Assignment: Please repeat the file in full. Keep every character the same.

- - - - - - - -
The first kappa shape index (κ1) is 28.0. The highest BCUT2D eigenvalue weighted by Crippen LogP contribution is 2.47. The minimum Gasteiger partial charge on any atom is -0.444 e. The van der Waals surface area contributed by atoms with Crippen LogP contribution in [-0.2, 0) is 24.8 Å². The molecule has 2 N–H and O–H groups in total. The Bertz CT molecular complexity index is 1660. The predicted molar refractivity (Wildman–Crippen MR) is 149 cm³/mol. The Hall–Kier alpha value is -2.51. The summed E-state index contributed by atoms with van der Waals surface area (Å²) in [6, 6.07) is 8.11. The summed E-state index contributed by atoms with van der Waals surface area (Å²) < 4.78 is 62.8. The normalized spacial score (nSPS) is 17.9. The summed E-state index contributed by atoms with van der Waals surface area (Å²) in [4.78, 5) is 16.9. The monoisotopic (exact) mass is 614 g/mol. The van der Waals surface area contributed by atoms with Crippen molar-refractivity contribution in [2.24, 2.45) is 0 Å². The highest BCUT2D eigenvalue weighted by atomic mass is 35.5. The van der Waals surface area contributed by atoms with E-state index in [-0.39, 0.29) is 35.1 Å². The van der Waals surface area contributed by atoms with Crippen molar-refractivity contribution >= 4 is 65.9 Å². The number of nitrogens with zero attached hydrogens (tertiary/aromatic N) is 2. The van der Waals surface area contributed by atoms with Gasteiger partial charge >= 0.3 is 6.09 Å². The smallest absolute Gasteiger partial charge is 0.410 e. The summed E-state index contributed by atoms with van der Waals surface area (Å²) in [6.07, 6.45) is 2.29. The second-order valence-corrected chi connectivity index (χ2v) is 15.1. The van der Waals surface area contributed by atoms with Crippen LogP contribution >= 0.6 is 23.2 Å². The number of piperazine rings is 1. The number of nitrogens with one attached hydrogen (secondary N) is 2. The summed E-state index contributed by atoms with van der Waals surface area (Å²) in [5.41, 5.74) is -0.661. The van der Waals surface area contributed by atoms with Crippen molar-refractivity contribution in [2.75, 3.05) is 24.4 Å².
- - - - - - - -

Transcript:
The first kappa shape index (κ1) is 28.0. The highest BCUT2D eigenvalue weighted by Crippen LogP contribution is 2.47. The minimum Gasteiger partial charge on any atom is -0.444 e. The van der Waals surface area contributed by atoms with Crippen LogP contribution in [-0.2, 0) is 24.8 Å². The molecule has 2 N–H and O–H groups in total. The Bertz CT molecular complexity index is 1660. The predicted molar refractivity (Wildman–Crippen MR) is 149 cm³/mol. The Hall–Kier alpha value is -2.51. The summed E-state index contributed by atoms with van der Waals surface area (Å²) in [6, 6.07) is 8.11. The summed E-state index contributed by atoms with van der Waals surface area (Å²) < 4.78 is 62.8. The normalized spacial score (nSPS) is 17.9. The summed E-state index contributed by atoms with van der Waals surface area (Å²) in [4.78, 5) is 16.9. The monoisotopic (exact) mass is 614 g/mol. The van der Waals surface area contributed by atoms with Crippen molar-refractivity contribution in [2.24, 2.45) is 0 Å². The highest BCUT2D eigenvalue weighted by atomic mass is 35.5. The van der Waals surface area contributed by atoms with E-state index in [-0.39, 0.29) is 35.1 Å². The van der Waals surface area contributed by atoms with Crippen molar-refractivity contribution >= 4 is 65.9 Å². The number of nitrogens with zero attached hydrogens (tertiary/aromatic N) is 2. The van der Waals surface area contributed by atoms with Gasteiger partial charge >= 0.3 is 6.09 Å². The smallest absolute Gasteiger partial charge is 0.410 e. The summed E-state index contributed by atoms with van der Waals surface area (Å²) in [6.07, 6.45) is 2.29. The second-order valence-corrected chi connectivity index (χ2v) is 15.1. The van der Waals surface area contributed by atoms with Crippen LogP contribution >= 0.6 is 23.2 Å². The number of piperazine rings is 1. The number of nitrogens with one attached hydrogen (secondary N) is 2. The summed E-state index contributed by atoms with van der Waals surface area (Å²) in [5.41, 5.74) is -0.661. The van der Waals surface area contributed by atoms with Crippen molar-refractivity contribution in [2.75, 3.05) is 24.4 Å².